In January employees at Partners HealthCare and members of the public were invited to listen to the stories of four leading researchers, and how they turned their discoveries into commercial successes. Hosted by Partners HealthCare Innovation, the forum was the fourth in an educational series intended to explore issues in academic innovation.
“Few things are as informative and motivating as a peer’s experiences. We are truly fortunate to have such exceptionally innovative staff who are willing to share, in practical terms, their personal innovation journey,” said Chris Coburn, Vice President, Innovation.
Interested Partners researchers and employees, as well as members of the community heard advice and ideas about how they too could partner with industry to turn their discoveries into viable products. Themes gravitated toward persistence, mentorship, and optimism.
Anne Klibanski, MD, Chief Academic Officer at Partners kicked off the session by welcoming everyone and also by reiterating that the work being done through Partners Innovation is a high priority for the organization.
“I personally think that hearing the stories of people, how they have gone through the system, what their own pathways have been, is one of the most meaningful ways to appreciate how this process works, and I think it really epitomizes what we’re trying to do in a cultural way throughout the institutions,” she said.
Audience members gained insights and advice from the following investigators from Partners hospitals:
- Mehmet Toner, PhD, professor of surgery at Massachusetts General Hospital (MGH) and Harvard Medical School. Toner has developed many technologies in the areas of microfluidics, tissue engineering, and the use of freezing to study biological functions, and he has turned some of these areas of discovery into successful start-up opportunities, including Daktari Diagnostics.
- Paul Ridker, MD, cardiologist and director of the Center for Cardiovascular Disease Prevention at Brigham and Women’s Hospital (BWH). Ridker is best known for the discovering that C-reactive protein (CRP) testing is a good way to measure cardiovascular risk, and he has also been engaged in large-scale trials that determined that statin therapy was successful in reducing risk of heart attack and stroke in individuals with high levels of CRP. He is the co-inventor on a series of patents that relate to the use of inflammatory biomarkers in cardiovascular disease.
- Christine Seidman, MD, co-chair of the Brigham and Women’s Research Institute and a doctor of cardiovascular medicine at BWH. Seidman’s main area of research is in understanding the genetic basis for Familial Hypertrophic Cardiomyopathy, which can cause sudden cardiac death. She and her team discovered a gene on a specific chromosome that indicates whether someone has hypertrophic cardiomyopathy, and what their risk level is. She has had success in working at the Partners HealthCare Center for Personalized Genetic Medicine to develop tests to find these mutations in any patient, regardless of their family history, and is currently involved in a new company, Myokardia, which aims to treat patients with genetic cardiomyopathies and related heart disease.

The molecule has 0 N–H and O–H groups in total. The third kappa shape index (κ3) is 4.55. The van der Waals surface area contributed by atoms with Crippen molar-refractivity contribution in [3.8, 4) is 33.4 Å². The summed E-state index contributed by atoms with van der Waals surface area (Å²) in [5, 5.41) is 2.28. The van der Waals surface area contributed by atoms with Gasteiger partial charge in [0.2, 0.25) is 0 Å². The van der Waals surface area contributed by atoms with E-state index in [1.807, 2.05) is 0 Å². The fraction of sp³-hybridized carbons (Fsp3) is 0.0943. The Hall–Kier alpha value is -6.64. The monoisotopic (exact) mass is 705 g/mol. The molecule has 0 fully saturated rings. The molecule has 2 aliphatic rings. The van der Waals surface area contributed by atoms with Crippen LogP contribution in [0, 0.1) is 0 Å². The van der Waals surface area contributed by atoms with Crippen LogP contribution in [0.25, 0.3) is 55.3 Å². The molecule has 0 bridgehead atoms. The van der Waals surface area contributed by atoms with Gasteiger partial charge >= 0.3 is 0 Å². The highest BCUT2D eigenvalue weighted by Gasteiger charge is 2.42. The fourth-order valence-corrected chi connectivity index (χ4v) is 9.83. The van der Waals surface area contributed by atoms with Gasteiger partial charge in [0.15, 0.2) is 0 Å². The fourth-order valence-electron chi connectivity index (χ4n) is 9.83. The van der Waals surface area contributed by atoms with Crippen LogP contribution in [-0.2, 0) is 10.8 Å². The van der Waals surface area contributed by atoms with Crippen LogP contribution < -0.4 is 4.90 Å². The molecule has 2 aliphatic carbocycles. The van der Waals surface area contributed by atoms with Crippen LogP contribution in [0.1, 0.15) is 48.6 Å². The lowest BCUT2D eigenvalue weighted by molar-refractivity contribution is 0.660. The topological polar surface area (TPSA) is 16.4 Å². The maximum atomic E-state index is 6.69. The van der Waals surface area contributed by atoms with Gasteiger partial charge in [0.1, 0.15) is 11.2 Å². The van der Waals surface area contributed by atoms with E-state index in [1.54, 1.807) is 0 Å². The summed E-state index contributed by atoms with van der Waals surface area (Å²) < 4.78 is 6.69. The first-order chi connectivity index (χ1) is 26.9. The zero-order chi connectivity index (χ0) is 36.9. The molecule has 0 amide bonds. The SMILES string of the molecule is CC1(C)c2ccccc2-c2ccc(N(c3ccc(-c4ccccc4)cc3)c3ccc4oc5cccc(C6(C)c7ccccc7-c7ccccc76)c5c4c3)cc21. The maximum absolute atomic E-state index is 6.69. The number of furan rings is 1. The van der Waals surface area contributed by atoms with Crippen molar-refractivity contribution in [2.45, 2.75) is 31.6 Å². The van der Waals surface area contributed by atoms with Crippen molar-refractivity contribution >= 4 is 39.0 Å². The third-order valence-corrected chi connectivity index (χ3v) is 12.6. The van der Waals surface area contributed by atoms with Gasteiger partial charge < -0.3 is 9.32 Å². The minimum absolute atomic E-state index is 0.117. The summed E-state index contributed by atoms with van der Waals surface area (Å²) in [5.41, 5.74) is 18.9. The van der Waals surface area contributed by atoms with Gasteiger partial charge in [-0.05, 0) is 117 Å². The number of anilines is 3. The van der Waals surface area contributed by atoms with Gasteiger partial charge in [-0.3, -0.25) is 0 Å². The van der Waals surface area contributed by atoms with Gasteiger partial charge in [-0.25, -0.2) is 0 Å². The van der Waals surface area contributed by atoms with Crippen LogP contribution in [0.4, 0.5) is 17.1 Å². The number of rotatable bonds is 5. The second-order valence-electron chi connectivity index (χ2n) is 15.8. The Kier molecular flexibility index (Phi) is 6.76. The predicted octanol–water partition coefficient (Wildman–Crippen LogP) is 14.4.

- Rox Anderson, MD, dermatologist at MGH and professor at Harvard Medical School and MIT. Through his research into photo medicine, Anderson is responsible for thinking of and creating many of the non-scarring laser treatments currently in use today for medical care. He has created many successful start-up companies in the area of using lasers to remove hair, improve skin conditions.
Although each researcher had a different background and varying reasons for becoming interested in the field of medical research, they echoed many of the same themes when it came to their own stories of success with start-up companies and partnership with industry:
- Let the problem be your guide, because technology and science should be in the service of solving the problem, said Anderson.
- Think critically about research that involves unknown clinical and technology needs. Echoing Anderson, Toner explained that when you’re developing technology against unknown biology and unknown clinical need, it’s very challenging. “That’s a very difficult sweet spot where we need to create an academic environment that’s more conditioned to working with industry where we can take these risky projects forward,” he said.
- Empower young clinicians to do research—we as a community don’t have to split people into either being a clinician or a researcher. Clinicians know the problems that need addressing, said Anderson.
- Be thick-skinned. People will question you, your research, your processes, etc. “If you don’t do the experiment, you don’t know the answer,” said Ridker
- Find really smart people to work with. All of the researchers referenced many other mentors, scientists, and physicians with whom they have worked on various studies, and to whom they owe some of their successes.
- It’s important to learn from your failures. Each researcher referenced failures- failed research experiments, failed companies.
After each researcher shared his or her personal story, the four took part in a short panel discussion. When the panelists were asked to come up with one word or phrase that describes how they are distinctive from their peers, they said the following:
- “willing to gamble”
- “open to unexpected collaborations”
- “reader of other stuff (outside of your area of study)”
- “incurable optimism”
The next meetings of the Partners Innovators Forum will take place on March 6 on the topic of “Accelerating Innovation in the Electronic Era of Health Care.” Visit partnersinnovatorsforum.eventbrite.com to find out more.